Trabecular bone microcrack accumulation in patients treated with bisphosphonates for durations up to 16 years

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This study quantified the length, number, and density of microcracks in bone from patients treated with bisphosphonates as a function of duration. Anterior iliac crest bone samples from 51 osteoporotic Caucasian females continuously treated with oral bisphosphonates for 1–16 years were obtained by bone biopsy. Samples were histologically processed and analyzed for bone area, microcrack number, and microcrack length. The analyses used statistical modeling and considered patient age, bone mineral density, bone volume/total volume, trabecular thickness, and bone turnover as potential covariates. Microcrack density (number of microcracks/total examined bone area) was linearly related (p = 0.018) to bisphosphonate treatment duration. None of the analyzed covariates contributed significantly to the observed relationship between microcrack density and bisphosphonate treatment duration. Observed increases in microcrack density with increasing bisphosphonate treatment duration is important because increasing levels of microcracks may not only affect bone remodeling but also reduce elastic modulus and are suspected to adversely affect other mechanical properties that may influence fracture risk. The present findings add to our prior results showing changes in bone material properties and modulus with bisphosphonate treatment duration and thereby provide a more comprehensive assessment of the relationship between bisphosphonate treatment duration and bone quality. Statement of Clinical Significance: The present findings provide information guiding clinical use of oral bisphosphonates for post-menopausal osteoporosis therapy.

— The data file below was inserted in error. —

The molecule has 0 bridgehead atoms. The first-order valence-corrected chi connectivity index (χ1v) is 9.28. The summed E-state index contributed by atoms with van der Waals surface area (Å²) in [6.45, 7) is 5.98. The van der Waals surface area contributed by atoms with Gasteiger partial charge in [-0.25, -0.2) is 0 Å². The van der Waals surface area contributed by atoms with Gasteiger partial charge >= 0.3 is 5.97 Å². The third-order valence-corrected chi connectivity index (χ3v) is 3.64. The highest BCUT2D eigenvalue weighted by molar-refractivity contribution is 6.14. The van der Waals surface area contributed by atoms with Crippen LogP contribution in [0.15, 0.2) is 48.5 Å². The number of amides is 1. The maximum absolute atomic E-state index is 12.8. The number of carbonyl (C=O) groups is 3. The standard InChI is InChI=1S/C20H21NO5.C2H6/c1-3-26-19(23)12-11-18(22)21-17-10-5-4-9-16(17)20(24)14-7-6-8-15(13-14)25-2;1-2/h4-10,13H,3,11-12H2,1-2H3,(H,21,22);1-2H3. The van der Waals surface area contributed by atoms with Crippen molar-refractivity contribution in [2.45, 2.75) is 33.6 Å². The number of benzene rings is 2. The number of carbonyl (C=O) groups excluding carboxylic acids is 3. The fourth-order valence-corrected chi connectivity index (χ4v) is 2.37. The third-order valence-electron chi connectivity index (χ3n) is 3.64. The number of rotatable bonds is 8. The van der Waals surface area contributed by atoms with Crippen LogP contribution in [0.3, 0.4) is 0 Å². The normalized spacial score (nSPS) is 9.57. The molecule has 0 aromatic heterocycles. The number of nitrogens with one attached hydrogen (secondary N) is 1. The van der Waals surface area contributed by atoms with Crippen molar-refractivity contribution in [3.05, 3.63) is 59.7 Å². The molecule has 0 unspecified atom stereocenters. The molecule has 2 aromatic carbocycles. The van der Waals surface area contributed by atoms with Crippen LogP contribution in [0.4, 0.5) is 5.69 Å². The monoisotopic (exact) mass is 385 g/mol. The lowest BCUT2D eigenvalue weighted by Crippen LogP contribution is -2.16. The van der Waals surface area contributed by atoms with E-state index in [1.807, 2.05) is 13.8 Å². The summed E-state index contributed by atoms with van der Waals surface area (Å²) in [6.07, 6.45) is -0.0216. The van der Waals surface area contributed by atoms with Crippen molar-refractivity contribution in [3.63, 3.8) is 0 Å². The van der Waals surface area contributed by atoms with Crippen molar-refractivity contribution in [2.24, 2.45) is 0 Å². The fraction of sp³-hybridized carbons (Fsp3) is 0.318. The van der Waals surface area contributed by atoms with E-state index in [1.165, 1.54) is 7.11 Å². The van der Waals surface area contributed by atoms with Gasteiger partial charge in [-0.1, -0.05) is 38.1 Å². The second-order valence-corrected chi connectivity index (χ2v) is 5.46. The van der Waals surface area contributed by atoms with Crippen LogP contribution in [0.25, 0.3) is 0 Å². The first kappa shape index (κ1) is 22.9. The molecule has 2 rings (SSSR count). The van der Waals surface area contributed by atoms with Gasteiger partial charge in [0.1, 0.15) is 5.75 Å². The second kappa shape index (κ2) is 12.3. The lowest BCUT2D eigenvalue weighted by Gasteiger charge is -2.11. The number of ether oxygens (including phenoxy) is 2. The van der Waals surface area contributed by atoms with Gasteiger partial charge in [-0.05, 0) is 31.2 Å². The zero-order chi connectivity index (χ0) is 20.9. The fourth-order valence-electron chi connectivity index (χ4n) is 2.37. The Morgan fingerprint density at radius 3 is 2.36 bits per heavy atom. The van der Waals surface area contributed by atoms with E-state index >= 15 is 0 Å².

Original languageEnglish
Pages (from-to)1033-1039
Number of pages7
JournalJournal of Orthopaedic Research
Issue number5
StatePublished - May 2023

Bibliographical note

Funding Information:
Sole sources of funding for this study were the National Institute of Arthritis and Musculoskeletal and Skin Diseases of the National Institutes of Health (R01 AR061578) and the Kentucky Nephrology Research Trust. Stephanie L. Pagano, MS and Pinar Emecen Huja, DDS, MS provided valuable technical assistance. Opinions expressed herein are those of the authors and do not necessarily represent the official views of the National Institutes of Health.

Publisher Copyright:
© 2022 Orthopaedic Research Society. Published by Wiley Periodicals LLC.


  • bisphosphonates
  • bone biopsy
  • bone quality
  • microcracks
  • osteoporosis therapy

ASJC Scopus subject areas

  • Orthopedics and Sports Medicine


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